Biological function and chemical nature of adenine

Perspective - (2021) Volume 10, Issue 3

Prahlad Derrick*
*Correspondence: Prahlad Derrick, Department of microbiology, University of Waterloo, Ontario, Canada, Email:
Department of microbiology, University of Waterloo, Ontario, Canada

Received: 06-Dec-2021 Published: 27-Dec-2021



Adenine is a purine nucleobase that has an amine group linked to the carbon at position 6. Nucleosides, adenosine, and deoxyadenosine are all made up of adenine. Adenine’s molecular formula is C5H5N5.

Adenine (A), along with cytosine (C), guanine (G), and thymine (T), is one of four chemical bases found in DNA (T). Within the DNA molecule, adenine bases on one strand create chemical interactions with thymine bases on the opposing strand. A four-base DNA sequence contains the cell’s genetic instructions. Adenosine triphosphate (ATP) is a kind of adenine that is used to power many chemical reactions inside the cell as an energy storage molecule. According to the IUPAC, adenine’s chemical name is 9H-Purin-6-amine.

Structure and chemical nature: Adenine is a carbon, nitrogen, and hydrogen atom-based compound. C5H5N5 is its chemical formula. A nucleotide is formed when a base, such as adenine, binds to ribose and phosphate. Purines are a category of nucleotides that includes adenine. A purine is a nitrogen ring with six members joined to a nitrogen ring with five members. Pyrimidine’s are the other sort of nucleotide group. Pyrimidines are smaller than purines because they only have one nitrogen ring. The purine group includes adenine and guanine, while the pyrimidine group includes cytosine and thymine. Make up a mnemonic device to help you remember these terms. Make a statement with the first letter of each base and the nucleotide group it belongs to. For example, Alexander (adenine) the Great (guanine) was pure in purines (purines). Climb (cytosine) to the summit (thymine) of the pyramid (pyrimidines) for the pyrimidines.

Biological functions of adenine: The other four primary (or classical) nucleobase are guanine, cytosine, thymine, and uracil, with adenine being one of them. These fundamental nucleobase make up the genetic code. Nucleic acids, such as DNA and RNA molecules, hold the genetic code for a certain protein, which is based on nucleobase sequence. Nucleic acids are essential for cellular processes, hereditary inheritance, and organism survival.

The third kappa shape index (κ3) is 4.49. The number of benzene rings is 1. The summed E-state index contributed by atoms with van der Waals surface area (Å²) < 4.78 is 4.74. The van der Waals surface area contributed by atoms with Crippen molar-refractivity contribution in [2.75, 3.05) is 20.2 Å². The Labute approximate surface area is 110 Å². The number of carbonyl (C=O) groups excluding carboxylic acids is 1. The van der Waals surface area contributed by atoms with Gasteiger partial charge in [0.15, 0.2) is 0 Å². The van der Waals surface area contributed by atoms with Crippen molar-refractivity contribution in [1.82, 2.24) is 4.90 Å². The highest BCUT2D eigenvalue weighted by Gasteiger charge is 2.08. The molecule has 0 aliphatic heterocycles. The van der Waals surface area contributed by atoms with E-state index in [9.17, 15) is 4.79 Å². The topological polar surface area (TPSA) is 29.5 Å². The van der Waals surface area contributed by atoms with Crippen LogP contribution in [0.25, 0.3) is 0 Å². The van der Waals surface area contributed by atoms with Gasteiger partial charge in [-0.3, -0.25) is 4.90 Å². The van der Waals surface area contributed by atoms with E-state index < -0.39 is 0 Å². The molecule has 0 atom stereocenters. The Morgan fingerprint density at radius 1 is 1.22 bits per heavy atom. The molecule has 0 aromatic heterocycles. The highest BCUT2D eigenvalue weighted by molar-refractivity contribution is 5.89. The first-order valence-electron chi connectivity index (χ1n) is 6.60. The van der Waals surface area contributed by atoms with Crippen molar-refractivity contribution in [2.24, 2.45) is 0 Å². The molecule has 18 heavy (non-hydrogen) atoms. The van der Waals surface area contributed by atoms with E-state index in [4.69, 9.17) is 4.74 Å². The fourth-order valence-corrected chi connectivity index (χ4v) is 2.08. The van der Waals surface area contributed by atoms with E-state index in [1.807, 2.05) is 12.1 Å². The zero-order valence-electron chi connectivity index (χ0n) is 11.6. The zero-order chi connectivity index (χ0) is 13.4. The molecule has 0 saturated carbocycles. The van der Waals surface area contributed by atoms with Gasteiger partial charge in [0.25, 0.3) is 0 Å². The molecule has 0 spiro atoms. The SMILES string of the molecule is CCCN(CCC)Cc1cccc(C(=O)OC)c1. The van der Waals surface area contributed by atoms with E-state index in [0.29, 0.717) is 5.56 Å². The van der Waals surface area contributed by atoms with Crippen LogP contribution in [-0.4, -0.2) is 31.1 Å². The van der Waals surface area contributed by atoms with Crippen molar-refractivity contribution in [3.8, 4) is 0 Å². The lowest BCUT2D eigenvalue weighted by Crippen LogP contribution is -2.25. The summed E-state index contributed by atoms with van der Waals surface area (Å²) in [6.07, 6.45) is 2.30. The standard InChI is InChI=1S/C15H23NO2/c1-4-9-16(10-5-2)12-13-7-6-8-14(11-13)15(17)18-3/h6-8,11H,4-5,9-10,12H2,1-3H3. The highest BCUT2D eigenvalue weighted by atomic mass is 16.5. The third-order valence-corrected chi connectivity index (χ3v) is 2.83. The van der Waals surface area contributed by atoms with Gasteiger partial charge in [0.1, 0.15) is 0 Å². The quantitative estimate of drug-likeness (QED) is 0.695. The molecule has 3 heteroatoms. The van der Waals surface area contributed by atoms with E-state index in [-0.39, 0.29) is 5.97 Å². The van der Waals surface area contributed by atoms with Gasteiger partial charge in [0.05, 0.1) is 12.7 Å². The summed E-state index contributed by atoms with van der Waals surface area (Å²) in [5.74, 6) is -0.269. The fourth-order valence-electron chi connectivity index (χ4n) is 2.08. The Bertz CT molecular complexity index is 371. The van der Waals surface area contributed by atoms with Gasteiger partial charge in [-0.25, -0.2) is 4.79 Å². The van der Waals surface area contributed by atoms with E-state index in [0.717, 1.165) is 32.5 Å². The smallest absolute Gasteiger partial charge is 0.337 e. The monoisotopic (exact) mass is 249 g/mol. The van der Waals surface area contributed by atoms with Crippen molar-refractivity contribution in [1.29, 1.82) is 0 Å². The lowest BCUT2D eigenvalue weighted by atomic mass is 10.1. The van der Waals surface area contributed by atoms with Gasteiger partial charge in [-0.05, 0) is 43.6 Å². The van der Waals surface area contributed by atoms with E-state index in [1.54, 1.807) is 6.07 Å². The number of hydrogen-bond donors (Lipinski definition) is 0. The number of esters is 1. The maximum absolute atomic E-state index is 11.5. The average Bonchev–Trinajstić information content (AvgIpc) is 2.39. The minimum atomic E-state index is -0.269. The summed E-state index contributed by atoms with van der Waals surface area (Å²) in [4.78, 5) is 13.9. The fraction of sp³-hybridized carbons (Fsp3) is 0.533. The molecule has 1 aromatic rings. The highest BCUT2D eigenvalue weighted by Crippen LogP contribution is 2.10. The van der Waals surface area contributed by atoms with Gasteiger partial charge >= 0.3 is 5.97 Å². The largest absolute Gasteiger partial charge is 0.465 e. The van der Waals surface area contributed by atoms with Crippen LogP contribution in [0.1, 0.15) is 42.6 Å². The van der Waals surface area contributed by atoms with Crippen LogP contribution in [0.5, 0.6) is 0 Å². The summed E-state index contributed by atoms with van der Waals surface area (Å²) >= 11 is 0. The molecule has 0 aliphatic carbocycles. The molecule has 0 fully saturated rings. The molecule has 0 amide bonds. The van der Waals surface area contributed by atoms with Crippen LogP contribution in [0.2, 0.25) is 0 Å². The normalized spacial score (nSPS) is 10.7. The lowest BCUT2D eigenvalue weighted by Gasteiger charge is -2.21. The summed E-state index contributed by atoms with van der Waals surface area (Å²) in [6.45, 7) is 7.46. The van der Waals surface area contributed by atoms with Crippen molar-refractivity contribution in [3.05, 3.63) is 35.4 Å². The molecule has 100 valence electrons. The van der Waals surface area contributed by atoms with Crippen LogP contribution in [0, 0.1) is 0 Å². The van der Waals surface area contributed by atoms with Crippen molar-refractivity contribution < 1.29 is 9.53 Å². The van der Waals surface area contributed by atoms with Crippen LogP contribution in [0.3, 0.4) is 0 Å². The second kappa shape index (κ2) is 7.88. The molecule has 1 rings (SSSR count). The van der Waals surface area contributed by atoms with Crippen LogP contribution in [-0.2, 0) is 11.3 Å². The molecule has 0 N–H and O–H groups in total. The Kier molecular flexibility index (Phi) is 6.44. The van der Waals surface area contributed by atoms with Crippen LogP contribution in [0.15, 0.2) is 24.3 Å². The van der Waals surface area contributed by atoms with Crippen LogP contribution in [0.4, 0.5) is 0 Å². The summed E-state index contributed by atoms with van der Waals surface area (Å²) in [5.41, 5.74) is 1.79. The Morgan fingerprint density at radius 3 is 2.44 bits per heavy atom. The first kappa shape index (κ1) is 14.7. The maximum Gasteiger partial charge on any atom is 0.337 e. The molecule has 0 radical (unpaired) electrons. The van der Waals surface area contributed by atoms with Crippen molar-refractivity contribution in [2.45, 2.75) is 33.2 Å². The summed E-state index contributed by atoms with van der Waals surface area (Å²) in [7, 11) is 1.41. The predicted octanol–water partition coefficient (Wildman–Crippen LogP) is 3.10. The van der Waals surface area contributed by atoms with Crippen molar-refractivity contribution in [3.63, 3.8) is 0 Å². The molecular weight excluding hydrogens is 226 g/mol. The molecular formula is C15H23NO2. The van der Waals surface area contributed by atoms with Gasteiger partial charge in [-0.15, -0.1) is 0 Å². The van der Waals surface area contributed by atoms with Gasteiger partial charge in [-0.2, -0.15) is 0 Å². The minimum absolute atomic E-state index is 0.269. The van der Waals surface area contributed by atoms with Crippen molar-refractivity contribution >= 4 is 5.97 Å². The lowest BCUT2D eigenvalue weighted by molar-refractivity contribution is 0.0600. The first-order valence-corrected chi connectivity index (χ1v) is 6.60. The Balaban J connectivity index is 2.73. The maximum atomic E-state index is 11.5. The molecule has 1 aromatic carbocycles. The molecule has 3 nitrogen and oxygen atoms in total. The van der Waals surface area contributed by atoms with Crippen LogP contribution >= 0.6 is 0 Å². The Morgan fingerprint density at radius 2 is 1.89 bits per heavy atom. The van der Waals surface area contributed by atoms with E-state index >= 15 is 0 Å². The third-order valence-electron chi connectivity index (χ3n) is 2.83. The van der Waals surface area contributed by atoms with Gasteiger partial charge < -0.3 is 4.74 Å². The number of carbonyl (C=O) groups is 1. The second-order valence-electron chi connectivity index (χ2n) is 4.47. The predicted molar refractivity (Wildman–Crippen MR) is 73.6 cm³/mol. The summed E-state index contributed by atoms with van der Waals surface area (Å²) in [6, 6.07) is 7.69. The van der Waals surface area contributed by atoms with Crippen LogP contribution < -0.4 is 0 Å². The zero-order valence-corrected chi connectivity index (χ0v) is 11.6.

In addition to being the major component of nucleic acids, adenine is a critical component of Adenosine triphosphate (ATP), which is adenosine with three phosphate groups attached to it. Adenosine triphosphate (ATP) is a high-energy molecule required for cellular metabolism and other biological functions.

The energy-rich Adenosine triphosphate (ATP) and the cofactors nicotinamide adenine dinucleotide (NAD), Flavin Adenine Dinucleotide (FAD), and Coenzyme A are involved in a variety of biochemical processes, including cellular respiration. It also plays a function in protein synthesis and is a chemical component of DNA and RNA.

Adenine effects to health: Uric acid is the metabolic end product of purine metabolism, which contains adenine. Purines can be found in large quantities in the diet, particularly in the liver, kidneys, and other internal organs. Small amounts can also be found in beef, salmon, cauliflower, beans, and mushrooms.

Hyperuricemia is a condition in which the uric acid level in the body is abnormally high. Uric acid build-up, which can lead to gout (joint inflammation) and kidney stones, can be caused by a high-purine diet. People with these diseases should eat a low-purine diet as a result. Because alcohol and saturated fats hinder purine metabolism, it is also recommended that you avoid or limit your intake.

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